If macroevolution and microevolution are the same entities or the same instruments, except for the matter of time involved/evolving. And speciation is macroevolution, then speciation would be evolution and a fact (not theory).

But there is no observable evidence for an evolutionary process: one perceived as 'climbing' up the taxonomic ladder, and thus providing tangible corroboration through an actual fossil record or whatever; evolution has not been proven.



« Last Edit: May 19, 2017, 12:09:25 PM by eyeshaveit »

Offline kevin

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Re: modern-day examples of speciation
« Reply #8 on: May 19, 2017, 03:12:38 PM »
microevolution and macroevolution are identical, eyes. speciation is the fundamental phenomena that defines macroevolution.

as for higher taxa, they are mere organizational pigeonholes, and have no existence in nature. there is no such thing as a taxonomic ladder, and organisms simplify as often as tbey become more complex.

i suspect your difficulty is in not understanding tbe difference between evolution the process, and evolution the history. one is established unequivocably. the other is one story among several for how natural oder in organisms arose.

do you have an interest in exploring this subject? there are aspects of it of which you seem to be unaware.

"Life is not a journey to the grave with the intention of arriving safely in a pretty and well preserved body, but rather to skid in broadside, thoroughly used up, totally worn out, and loudly proclaiming 'WOW-What a Ride!'" ---yellow dog racing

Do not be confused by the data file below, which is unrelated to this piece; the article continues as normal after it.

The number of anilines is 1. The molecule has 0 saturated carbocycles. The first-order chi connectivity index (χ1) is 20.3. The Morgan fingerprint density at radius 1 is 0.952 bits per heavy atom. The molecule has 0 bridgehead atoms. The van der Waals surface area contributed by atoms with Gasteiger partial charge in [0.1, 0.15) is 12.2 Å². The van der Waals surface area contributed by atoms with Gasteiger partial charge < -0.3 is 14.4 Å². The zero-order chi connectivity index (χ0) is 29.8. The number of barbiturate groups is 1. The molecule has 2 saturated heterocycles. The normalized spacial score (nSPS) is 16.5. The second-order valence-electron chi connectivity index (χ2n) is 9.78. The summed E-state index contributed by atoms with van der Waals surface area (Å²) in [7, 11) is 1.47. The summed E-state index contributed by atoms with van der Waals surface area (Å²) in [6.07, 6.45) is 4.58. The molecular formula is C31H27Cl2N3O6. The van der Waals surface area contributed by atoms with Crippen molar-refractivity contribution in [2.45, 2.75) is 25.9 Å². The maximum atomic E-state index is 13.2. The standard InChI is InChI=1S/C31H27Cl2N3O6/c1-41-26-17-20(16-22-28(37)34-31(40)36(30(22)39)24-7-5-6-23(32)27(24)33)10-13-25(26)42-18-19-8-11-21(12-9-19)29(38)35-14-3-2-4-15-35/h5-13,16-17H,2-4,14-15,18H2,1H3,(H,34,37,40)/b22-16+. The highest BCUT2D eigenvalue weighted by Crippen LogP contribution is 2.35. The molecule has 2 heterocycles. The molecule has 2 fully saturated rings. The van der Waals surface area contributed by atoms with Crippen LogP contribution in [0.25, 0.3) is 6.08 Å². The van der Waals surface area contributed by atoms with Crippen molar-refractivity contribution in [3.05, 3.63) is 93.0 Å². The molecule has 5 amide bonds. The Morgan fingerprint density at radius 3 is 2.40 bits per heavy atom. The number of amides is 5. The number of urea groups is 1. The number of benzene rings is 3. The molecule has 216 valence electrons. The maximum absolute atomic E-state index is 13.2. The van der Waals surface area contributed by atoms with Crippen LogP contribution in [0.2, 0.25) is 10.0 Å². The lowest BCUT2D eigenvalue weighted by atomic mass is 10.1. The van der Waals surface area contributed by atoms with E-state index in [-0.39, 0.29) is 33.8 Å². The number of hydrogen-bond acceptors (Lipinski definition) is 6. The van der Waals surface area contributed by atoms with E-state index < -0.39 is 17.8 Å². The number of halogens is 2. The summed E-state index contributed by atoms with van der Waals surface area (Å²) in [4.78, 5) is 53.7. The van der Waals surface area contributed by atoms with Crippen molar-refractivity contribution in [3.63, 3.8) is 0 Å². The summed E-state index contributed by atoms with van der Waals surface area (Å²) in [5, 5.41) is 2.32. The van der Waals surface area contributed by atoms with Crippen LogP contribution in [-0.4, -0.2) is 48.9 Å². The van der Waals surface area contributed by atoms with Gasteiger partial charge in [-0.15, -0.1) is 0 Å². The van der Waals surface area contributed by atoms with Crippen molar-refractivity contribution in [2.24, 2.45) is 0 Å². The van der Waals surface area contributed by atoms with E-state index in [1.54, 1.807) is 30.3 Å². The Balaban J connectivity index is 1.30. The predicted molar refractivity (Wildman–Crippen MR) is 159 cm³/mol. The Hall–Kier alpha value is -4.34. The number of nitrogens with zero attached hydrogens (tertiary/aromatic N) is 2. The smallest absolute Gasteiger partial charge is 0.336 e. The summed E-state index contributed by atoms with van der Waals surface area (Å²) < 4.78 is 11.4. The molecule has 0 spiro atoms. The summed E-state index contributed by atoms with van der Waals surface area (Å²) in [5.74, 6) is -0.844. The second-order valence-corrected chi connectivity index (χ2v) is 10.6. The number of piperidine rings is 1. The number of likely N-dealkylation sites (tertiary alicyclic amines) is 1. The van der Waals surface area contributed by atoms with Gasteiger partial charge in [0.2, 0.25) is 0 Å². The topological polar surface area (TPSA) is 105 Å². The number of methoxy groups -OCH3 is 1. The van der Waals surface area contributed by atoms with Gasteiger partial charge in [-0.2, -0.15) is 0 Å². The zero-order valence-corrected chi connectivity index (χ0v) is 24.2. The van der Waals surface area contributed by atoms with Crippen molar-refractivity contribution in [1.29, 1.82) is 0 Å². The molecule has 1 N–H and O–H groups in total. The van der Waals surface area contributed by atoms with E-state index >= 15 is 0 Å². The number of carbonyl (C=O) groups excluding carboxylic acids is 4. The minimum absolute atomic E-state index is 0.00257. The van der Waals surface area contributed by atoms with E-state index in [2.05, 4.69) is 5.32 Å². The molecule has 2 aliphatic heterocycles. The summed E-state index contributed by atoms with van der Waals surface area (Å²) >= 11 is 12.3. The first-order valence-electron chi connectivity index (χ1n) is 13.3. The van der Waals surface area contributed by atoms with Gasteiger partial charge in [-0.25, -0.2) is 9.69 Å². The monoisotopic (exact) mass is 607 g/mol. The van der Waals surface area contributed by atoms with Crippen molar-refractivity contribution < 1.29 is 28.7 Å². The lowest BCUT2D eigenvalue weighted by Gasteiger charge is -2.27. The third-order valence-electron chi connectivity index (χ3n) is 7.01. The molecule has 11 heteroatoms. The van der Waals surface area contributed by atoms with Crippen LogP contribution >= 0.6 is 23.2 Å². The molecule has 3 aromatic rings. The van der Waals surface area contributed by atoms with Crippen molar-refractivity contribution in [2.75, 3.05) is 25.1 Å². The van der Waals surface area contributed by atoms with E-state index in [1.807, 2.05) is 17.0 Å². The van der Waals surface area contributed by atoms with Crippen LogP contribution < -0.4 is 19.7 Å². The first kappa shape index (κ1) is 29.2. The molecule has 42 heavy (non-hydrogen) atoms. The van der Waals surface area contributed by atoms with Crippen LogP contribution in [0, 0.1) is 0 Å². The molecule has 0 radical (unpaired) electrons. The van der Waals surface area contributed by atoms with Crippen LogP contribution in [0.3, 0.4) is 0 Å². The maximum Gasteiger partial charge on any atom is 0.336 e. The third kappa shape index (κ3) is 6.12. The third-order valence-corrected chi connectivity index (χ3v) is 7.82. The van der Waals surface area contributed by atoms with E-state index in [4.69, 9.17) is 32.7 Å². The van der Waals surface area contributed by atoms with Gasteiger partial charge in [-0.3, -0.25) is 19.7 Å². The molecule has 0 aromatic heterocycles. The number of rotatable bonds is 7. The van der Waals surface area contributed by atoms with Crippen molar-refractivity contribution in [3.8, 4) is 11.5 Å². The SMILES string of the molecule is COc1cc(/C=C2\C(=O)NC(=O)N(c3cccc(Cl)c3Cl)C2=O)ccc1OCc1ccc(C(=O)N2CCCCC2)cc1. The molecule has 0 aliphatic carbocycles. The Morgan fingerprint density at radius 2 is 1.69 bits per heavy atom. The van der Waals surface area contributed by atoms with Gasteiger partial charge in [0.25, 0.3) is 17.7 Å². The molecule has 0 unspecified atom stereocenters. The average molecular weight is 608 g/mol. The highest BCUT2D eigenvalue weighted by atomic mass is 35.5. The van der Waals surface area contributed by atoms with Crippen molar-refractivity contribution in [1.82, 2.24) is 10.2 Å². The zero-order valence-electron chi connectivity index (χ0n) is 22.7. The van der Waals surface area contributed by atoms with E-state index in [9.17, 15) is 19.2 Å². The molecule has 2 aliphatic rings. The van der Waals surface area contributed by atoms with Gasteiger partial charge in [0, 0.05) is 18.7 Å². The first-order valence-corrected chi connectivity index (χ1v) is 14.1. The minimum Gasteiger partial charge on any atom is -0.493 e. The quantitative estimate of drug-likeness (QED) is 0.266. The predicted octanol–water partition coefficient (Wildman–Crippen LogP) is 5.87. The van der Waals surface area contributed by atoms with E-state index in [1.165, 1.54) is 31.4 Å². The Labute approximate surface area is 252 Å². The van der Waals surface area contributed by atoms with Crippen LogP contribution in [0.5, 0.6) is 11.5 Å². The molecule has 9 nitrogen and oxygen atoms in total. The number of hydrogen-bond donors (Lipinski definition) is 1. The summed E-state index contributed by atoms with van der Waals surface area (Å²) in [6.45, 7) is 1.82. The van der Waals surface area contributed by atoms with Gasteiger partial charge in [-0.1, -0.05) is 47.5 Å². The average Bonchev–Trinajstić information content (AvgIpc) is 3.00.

Offline Shnozzola

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Re: modern-day examples of speciation
« Reply #9 on: May 19, 2017, 03:33:50 PM »
well, eyes, you're free to believe anything you want.

In a spirit of friendship, that very same 'freedom to believe' is offered to you,
That is, if you don't understand that you already possess a freedom to believe.

If macroevolution and microevolution are the same entities or the same instruments, except for the matter of time involved/evolving. And speciation is macroevolution, then speciation would be evolution and a fact (not theory).

But there is no observable evidence for an evolutionary process: one perceived as 'climbing' up the taxonomic ladder, and thus providing tangible corroboration through an actual fossil record or whatever; evolution has not been proven.

Eyes,
   IMO, the problem trying to divide macro and micro evolution is because of our small snapshot of time.  And really, you don't need fossils.